Phaedra Ellis-Lamkins: Yeah. I think you're right in that he had so many brilliant ideas. I used to always try to convince him to hire professionals to execute on each one of them and often he would not want to do that, but I think he had every brilliant idea I've seen executed in Silicon Valley years before. And I remember thinking we were smart, like I think all these things you think let's try selling it direct. And he's like NPG Music Club. And I was like, what's that? And he was like, I did that 20 years ago. We did- [crosstalk 00:16:43].
Anil Dash: Yeah. He had receipts from 20 years ago, yeah.
Phaedra Ellis-Lamkins: Right. He was like, there's nothing that, we were like, oh you could do this. And he wasn't like, ah, this is how I did it. And to me the hard part is because he was so brilliant, he wanted to do all of the pieces of it and and so it's hard though, like you have to hire some folks to do some of those things. There were so many incredible ideas that he had I think far before anyone else had thought about them.
Anil Dash: That's something that I think comes up a lot, which is he had these ideas early and there was an interesting sort of thing where like his level of professionalism and discipline on music was just off the charts. So like in terms of you practice everyday, you rehearse, you master your instrument, you know your shit, right? You know your stuff. And then when it came to, here's how we're going to do something on the internet. And in fairness, I've talked to many of the people who did this work and they are brilliant technologists and have become very talented, but at the time he would take people who had come in as a photographer and say, we want you to design album covers. Or somebody would come in to be an engineer and say, I want you to get me onto the internet.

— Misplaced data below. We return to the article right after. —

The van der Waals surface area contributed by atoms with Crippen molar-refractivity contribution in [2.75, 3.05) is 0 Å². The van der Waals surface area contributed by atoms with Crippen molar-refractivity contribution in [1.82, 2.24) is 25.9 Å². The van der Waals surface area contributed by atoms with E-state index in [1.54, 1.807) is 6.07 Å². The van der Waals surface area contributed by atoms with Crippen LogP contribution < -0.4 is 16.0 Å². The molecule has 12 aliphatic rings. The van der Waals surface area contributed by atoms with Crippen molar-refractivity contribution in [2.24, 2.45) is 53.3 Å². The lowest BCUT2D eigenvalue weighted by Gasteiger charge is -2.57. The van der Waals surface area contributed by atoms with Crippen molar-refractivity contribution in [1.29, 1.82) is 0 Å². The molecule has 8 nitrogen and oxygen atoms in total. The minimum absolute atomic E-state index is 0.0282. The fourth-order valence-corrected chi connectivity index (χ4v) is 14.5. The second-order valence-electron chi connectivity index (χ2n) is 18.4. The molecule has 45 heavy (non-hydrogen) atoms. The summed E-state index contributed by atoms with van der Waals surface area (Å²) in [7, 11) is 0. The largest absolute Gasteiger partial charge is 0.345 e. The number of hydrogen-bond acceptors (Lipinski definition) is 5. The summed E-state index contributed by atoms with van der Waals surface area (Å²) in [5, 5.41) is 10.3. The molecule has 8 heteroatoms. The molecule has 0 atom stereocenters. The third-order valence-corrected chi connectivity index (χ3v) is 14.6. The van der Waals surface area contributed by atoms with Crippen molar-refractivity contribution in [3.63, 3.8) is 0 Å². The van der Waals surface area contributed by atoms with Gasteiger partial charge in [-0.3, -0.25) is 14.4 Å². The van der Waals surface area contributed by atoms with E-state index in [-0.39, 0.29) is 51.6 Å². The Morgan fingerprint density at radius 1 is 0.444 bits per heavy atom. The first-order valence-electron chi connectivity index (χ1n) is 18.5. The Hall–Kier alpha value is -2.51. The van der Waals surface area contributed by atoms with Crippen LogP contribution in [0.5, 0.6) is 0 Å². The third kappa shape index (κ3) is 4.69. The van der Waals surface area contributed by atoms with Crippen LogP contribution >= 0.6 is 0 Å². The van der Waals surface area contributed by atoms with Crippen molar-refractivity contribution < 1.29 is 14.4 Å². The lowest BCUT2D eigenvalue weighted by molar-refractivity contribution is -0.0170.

Phaedra Ellis-Lamkins: Or me, sound checking. He had me soundcheck in Baltimore. He fired the whole crew. He's like, they're not doing a good job, Phaedra go soundcheck. I was like, I don't know how to soundcheck. He's like, just do it, you'll be fine. And I was like, no, no, I really don't know how to soundcheck. And then afterwards he said, you did not do a good job on soundcheck. And I was like, shocking. I did not sound check well.